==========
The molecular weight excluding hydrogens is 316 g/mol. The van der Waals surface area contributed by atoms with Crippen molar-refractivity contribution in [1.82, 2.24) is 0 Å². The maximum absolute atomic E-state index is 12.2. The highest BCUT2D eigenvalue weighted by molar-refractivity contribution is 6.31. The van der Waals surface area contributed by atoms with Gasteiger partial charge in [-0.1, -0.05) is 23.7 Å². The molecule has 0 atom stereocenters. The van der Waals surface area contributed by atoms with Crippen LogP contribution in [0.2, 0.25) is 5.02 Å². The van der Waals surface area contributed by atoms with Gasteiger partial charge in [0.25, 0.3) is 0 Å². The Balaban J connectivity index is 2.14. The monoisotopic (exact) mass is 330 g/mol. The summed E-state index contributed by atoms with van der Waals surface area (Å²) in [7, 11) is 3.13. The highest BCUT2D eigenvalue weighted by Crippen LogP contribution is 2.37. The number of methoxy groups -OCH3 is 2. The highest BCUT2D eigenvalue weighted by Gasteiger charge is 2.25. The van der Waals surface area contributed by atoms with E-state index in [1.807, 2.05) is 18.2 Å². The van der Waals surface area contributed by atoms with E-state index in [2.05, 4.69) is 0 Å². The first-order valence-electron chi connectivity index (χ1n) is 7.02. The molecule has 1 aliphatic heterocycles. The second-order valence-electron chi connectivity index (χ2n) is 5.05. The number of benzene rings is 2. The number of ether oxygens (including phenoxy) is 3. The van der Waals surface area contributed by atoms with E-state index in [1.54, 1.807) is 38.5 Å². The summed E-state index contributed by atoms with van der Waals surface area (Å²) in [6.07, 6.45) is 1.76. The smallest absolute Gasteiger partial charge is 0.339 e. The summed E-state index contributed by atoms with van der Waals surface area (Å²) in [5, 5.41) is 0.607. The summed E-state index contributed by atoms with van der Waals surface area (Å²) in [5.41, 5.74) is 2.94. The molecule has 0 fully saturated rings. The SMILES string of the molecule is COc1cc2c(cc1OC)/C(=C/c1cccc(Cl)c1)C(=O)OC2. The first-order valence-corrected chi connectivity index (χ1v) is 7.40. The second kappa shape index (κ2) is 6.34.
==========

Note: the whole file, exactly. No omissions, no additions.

The molecular weight excluding hydrogens is 316 g/mol. The van der Waals surface area contributed by atoms with Crippen molar-refractivity contribution in [1.82, 2.24) is 0 Å². The maximum absolute atomic E-state index is 12.2. The highest BCUT2D eigenvalue weighted by molar-refractivity contribution is 6.31. The van der Waals surface area contributed by atoms with Gasteiger partial charge in [-0.1, -0.05) is 23.7 Å². The molecule has 0 atom stereocenters. The van der Waals surface area contributed by atoms with Crippen LogP contribution in [0.2, 0.25) is 5.02 Å². The van der Waals surface area contributed by atoms with Gasteiger partial charge in [0.25, 0.3) is 0 Å². The Balaban J connectivity index is 2.14. The monoisotopic (exact) mass is 330 g/mol. The summed E-state index contributed by atoms with van der Waals surface area (Å²) in [7, 11) is 3.13. The highest BCUT2D eigenvalue weighted by Crippen LogP contribution is 2.37. The number of methoxy groups -OCH3 is 2. The highest BCUT2D eigenvalue weighted by Gasteiger charge is 2.25. The van der Waals surface area contributed by atoms with E-state index in [1.807, 2.05) is 18.2 Å². The van der Waals surface area contributed by atoms with E-state index in [2.05, 4.69) is 0 Å². The first-order valence-electron chi connectivity index (χ1n) is 7.02. The molecule has 1 aliphatic heterocycles. The second-order valence-electron chi connectivity index (χ2n) is 5.05. The number of benzene rings is 2. The number of ether oxygens (including phenoxy) is 3. The van der Waals surface area contributed by atoms with E-state index in [1.54, 1.807) is 38.5 Å². The summed E-state index contributed by atoms with van der Waals surface area (Å²) in [6.07, 6.45) is 1.76. The smallest absolute Gasteiger partial charge is 0.339 e. The summed E-state index contributed by atoms with van der Waals surface area (Å²) in [5, 5.41) is 0.607. The summed E-state index contributed by atoms with van der Waals surface area (Å²) in [5.41, 5.74) is 2.94. The molecule has 0 fully saturated rings. The SMILES string of the molecule is COc1cc2c(cc1OC)/C(=C/c1cccc(Cl)c1)C(=O)OC2. The first-order valence-corrected chi connectivity index (χ1v) is 7.40. The second kappa shape index (κ2) is 6.34.